What makes litigation strategic?

Systemic Justice works with a new model of community-driven litigation, but before we start talking about hacking the existing model, let’s first pause and briefly outline what “strategic litigation” is. What exactly makes a court case strategic? And why is that important?  

Strategic litigation means something specific, but why does it matter? Photo: Mark Fletcher-Brown

This is the first in a series of blog posts sharing our thinking on litigation work: what is perceived wisdom and what we think should change. We’ll outline what we mean by “community-driven” litigation, what is similar and different about it compared with “movement lawyering”; we’ll question the validity of lawyers’ fixation on courtroom wins as a lever for change, and reflect on pursuing restorative justice in a legal system whose remedy structure is embedded in a racial-capitalist system.  

So, what do we mean when we talk about strategic litigation? 

Strategic litigation, impact litigation, and other labels 

What is referred to as “strategic litigation” comes with a variety of labels: impact litigation, tactical litigation, test case litigation, public interest litigation and even “radical lawyering”. There are also many definitions describing what this kind of litigation means, each with a different focus on specific aspects of the litigation work being done. 

Labels can of course matter and for those interested in the finer details of this, it’s something we can expand on in future. What’s important to focus on now are the common characteristics that make a court case strategic

What makes a court case strategic 

Our shorthand definition of strategic litigation is a court case that brings about structural change in regulation, policy, or practice. 

1. The case is aimed at bringing about change. This can look at many different things: a change in the law, change in the application and implementation of the law, change in the wider policies around a specific issue or change in the behaviour or actions of others. 

For example: 

  • In the UK, a group of sex workers and allies successfully challenged a local order that left them at increased risk, and less likely to be able to pursue an effective remedy if a crime was committed against them. 
  • In the Netherlands, the Dutch military police ceased their racial profiling practice of stop and check while it was subject to a challenge before the courts. In February 2023, the Dutch Court of Appeal ruled that the practice was racially discriminatory and banned it.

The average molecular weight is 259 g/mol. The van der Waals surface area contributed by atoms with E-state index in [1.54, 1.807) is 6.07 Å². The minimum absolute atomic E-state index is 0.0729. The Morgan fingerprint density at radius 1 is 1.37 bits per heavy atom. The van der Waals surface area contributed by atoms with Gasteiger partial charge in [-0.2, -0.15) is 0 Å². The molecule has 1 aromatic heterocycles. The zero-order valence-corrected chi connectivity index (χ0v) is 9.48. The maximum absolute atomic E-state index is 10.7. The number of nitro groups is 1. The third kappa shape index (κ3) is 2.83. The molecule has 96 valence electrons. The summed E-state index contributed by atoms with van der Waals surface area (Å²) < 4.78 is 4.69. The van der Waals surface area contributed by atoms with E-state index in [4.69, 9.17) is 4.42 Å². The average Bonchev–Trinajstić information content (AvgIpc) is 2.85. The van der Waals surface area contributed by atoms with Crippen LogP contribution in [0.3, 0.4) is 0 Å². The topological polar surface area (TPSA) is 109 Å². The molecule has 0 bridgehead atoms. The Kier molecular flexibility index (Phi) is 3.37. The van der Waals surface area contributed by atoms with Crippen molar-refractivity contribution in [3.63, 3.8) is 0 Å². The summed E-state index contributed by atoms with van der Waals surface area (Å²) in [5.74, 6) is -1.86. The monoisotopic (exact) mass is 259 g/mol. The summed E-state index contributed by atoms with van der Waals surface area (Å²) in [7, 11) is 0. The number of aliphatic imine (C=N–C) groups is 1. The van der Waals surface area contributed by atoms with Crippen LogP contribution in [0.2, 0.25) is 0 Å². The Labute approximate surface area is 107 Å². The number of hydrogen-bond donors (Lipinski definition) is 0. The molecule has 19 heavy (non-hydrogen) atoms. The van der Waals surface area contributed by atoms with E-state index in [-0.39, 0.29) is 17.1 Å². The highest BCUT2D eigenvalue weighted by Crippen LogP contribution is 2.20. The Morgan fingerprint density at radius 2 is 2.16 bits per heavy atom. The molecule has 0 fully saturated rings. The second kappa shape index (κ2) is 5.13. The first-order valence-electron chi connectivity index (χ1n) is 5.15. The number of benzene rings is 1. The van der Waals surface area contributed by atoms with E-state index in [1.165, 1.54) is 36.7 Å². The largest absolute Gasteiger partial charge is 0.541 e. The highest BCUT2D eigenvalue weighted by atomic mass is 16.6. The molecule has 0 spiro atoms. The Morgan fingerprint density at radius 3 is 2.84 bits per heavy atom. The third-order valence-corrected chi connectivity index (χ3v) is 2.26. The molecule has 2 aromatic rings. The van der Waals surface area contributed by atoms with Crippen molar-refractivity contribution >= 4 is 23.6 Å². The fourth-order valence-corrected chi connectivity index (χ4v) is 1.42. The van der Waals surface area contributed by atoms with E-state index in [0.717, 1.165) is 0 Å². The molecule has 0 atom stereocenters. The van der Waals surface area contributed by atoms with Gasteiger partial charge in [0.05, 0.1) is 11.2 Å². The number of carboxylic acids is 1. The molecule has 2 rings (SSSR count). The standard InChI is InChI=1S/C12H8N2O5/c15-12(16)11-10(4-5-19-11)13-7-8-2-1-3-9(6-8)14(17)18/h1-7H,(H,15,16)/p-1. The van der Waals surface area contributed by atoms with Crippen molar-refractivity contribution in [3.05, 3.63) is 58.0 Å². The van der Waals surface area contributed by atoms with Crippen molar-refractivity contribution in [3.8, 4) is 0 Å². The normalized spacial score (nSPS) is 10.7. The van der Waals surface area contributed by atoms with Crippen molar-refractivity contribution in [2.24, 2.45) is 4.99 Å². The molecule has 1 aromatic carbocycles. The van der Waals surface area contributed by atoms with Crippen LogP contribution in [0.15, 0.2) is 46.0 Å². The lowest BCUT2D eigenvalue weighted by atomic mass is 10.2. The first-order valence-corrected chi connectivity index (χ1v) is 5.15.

2. The impact of the case goes beyond the parties bringing the case. The case is not just litigated to get results for those who brought it, but will also have an impact on a broader group of people. 

For example: 

  • In Belgium, the city of Ghent reversed a policy banning the wearing of a full body swimsuit in public pools after a case was brought by two Muslim women. 
  • In France, a group of undocumented workers sought redress for unpaid wages and secured a labour tribunal verdict of systemic and racial discrimination 

3. The case is part of a wider strategy or movement. This is a crucial element: litigation that is strategic is more than a court case alone — it is deployed in tandem with other efforts such as advocacy, lobbying and campaigning. This includes using litigation to raise awareness on an issue or generate a public debate. In this context, we can refer to litigation as one of the “tools in the toolbox” in campaigns for social change. 

For example: 

  • The first ever legal action for damages against Frontex has been brought as part of a wider campaign to hold it accountable for the illegal operations used to push back tens of thousands of asylum seekers from Europe’s borders. 
  • A European movement pursuing a ban on biometric mass surveillance is mobilising through protest, petitions, complaints, and also litigation in EU member states. 

So, there we have it: an intro to what makes litigation strategic, and why that matters. Over the coming months, we’ll be defining “community-driven litigation” in detail, and challenge the limited remedies that courts and lawyers currently seek, putting forward a new model for how systemic change can happen.  

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